Trends

Quite simply, some charts that may be of interest. For example, note how Apple is supplanting Microsoft in search volume; that PR may be peeling upwards away from advertising and even marketing; the relative fortunes of Google+, Facebook and Twitter; social media may be levelling off; and, especially heartwarming for me, Star Wars is much more popular than Star Trek (mostly).

All charts are for all regions and years except the politics chart which is just for the UK over the past 12 months (because a lot can happen in 12 months!) Click each chart to go to the Google Trends page for more information, such as the news items that account some spikes (A, B, C etc).

● microsoft ● apple

● ed miliband ● david cameron ● nick clegg ● politics

● hp ● dell ● ibm ● hardware

● advertising ● marketing ● pr ● social media

● social media

● google+ ● facebook ● twitter

● star wars ● star trek

Advertising, PR, sales, marketing: now you see it, now you don’t

People are visual, so it makes sense that they act on what they can see. But that’s not so hot when you need to deal with, um, concepts.

So, people ‘get’ advertising, because they know what an advert is. I don’t know what the figures are for the average number of adverts people are exposed to throughout their lives, but it’s a shockingly huge amount. We see them on broadcast, print and social media, and whether or not we mentally screen them out, we’re aware of them.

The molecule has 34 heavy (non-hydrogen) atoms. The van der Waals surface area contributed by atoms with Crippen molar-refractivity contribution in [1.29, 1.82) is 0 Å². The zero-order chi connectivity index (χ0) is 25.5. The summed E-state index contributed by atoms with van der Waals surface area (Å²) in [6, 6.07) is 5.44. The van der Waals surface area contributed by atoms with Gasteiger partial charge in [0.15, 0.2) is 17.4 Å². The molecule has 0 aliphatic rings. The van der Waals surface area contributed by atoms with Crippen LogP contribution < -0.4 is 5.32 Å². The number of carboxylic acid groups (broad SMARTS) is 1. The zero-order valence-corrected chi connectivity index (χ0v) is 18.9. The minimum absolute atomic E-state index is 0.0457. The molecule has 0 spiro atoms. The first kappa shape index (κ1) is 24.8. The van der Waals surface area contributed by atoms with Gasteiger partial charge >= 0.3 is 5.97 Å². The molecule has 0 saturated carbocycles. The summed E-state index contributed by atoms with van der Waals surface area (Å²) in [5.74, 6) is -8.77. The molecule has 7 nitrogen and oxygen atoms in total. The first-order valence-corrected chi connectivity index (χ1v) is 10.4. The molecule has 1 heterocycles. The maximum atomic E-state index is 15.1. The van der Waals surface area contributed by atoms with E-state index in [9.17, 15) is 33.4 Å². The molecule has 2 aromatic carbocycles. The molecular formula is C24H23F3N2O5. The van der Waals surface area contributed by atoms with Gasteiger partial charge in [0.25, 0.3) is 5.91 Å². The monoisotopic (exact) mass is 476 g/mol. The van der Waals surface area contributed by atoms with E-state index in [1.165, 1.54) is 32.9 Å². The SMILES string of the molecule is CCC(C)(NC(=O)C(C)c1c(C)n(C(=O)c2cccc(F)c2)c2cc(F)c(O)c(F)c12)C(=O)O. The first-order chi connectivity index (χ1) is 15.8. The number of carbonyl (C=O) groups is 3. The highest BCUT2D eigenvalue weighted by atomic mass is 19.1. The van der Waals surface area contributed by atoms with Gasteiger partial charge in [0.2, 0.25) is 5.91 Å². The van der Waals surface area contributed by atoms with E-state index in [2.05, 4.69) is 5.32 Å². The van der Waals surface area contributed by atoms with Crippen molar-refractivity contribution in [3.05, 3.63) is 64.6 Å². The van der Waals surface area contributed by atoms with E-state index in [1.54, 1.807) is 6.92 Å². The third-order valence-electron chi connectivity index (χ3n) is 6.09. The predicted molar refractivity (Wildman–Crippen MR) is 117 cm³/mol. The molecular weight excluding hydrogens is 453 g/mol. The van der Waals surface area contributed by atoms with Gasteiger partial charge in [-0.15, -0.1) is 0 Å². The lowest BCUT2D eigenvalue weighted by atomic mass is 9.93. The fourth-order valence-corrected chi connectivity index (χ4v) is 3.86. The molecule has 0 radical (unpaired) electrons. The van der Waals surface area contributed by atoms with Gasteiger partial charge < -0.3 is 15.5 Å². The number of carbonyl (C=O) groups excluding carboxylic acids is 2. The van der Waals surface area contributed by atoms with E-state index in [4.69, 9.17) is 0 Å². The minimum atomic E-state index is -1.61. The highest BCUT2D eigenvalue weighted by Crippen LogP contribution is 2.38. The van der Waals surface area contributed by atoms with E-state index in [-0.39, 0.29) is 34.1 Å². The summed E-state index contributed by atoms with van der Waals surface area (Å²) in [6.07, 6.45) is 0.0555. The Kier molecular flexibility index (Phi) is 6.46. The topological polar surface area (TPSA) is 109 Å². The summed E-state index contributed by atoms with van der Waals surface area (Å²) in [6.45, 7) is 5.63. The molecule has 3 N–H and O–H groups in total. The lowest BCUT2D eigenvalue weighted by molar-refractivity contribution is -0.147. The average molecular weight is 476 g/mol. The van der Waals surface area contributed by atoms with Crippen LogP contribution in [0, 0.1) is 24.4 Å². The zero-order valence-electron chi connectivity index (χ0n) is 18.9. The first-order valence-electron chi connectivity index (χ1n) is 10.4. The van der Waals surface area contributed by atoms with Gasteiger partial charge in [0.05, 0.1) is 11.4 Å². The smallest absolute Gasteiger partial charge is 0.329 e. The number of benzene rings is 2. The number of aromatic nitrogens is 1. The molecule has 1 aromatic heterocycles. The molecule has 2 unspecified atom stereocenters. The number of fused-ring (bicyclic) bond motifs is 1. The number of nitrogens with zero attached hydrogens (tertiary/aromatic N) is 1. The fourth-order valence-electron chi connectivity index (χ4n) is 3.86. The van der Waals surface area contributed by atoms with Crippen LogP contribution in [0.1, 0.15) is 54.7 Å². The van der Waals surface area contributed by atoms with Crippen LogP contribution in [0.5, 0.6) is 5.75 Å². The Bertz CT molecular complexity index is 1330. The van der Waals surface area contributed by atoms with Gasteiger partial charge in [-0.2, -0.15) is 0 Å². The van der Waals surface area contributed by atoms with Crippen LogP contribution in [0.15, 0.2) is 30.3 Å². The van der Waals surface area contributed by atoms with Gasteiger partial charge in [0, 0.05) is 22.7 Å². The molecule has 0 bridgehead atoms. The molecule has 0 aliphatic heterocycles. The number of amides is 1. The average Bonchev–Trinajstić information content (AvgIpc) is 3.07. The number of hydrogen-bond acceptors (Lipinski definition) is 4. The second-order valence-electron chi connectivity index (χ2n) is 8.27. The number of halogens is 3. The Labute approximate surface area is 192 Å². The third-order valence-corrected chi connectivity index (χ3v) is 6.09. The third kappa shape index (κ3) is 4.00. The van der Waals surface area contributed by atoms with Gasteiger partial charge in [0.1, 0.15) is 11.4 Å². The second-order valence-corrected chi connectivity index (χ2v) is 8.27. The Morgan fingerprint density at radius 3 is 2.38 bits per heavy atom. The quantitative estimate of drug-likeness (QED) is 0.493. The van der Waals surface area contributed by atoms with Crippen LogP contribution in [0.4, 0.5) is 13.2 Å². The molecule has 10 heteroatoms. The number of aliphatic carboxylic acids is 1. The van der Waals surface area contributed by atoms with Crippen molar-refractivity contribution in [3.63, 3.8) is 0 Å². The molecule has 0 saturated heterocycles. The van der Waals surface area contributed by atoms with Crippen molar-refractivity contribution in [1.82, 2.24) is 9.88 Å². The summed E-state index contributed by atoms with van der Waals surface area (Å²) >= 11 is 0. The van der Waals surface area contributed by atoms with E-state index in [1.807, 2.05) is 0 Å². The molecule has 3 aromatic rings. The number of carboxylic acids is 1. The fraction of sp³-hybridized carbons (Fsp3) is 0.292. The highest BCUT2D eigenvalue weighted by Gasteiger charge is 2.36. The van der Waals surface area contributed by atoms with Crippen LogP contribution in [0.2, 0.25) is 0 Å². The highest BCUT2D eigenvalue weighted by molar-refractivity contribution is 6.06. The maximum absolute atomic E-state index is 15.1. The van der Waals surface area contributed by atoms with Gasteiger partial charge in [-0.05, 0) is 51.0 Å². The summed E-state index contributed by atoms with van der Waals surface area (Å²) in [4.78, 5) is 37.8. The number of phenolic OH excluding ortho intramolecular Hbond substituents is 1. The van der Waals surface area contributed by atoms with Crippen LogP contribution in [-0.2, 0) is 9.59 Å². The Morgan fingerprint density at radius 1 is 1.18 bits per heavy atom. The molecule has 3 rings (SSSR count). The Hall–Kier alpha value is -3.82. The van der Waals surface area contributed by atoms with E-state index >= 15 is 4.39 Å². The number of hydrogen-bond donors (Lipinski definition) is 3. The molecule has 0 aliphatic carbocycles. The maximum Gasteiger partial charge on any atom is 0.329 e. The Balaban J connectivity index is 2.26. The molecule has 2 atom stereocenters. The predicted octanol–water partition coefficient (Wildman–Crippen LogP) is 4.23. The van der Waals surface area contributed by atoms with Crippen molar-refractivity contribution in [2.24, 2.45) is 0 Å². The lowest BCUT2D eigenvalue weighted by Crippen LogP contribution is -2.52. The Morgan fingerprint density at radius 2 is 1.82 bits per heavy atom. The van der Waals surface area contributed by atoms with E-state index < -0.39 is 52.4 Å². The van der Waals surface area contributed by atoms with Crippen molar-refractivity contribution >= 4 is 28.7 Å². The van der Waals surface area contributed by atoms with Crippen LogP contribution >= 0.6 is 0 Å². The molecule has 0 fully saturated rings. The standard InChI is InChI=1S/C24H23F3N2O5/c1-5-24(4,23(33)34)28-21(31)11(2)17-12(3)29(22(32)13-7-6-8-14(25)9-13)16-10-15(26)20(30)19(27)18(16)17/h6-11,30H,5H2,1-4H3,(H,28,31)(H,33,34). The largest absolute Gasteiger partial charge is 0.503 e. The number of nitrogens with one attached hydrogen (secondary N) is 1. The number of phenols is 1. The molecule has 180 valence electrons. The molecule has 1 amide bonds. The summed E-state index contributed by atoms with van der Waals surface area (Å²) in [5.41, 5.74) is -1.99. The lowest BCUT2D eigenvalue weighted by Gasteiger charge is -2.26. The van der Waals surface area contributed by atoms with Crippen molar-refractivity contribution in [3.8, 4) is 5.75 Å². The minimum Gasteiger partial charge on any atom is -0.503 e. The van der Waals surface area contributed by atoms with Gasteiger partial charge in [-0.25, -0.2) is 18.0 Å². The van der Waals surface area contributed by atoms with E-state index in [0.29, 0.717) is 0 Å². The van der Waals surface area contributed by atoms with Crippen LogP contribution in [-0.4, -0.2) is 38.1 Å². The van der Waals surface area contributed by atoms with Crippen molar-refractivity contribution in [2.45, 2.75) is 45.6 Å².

But they don’t, on the whole, understand PR. This is because PR is about placing articles or selling in stories in the media on a client’s behalf. If you don’t ‘get’ that then this might help: before I started in PR, I genuinely believed all those pieces with HP’S CEO’s name against them had been written by HP’s CEO. Then, when I discovered the unalloyed joy of writing bylines, and found myself one day writing one for HP’s CEO, I suddenly realised what was going on.

Advertising is bells and whistles, while PR is a sleek, black plane. Or, advertising is ‘look at me’ while PR is ‘look at them’. Or, advertising is Edwina Currie while PR is Peter Mandelson.

Likewise sales and marketing. Again, people get sales because they buy and sell things. In the same way they can ‘see’ adverts, they ‘see’ sales. But they don’t, I’ve found, understand marketing because they can’t see them. Markets might be big, or small. They might not exist at all. But they’re the environment you need to operate in, to sell effectively.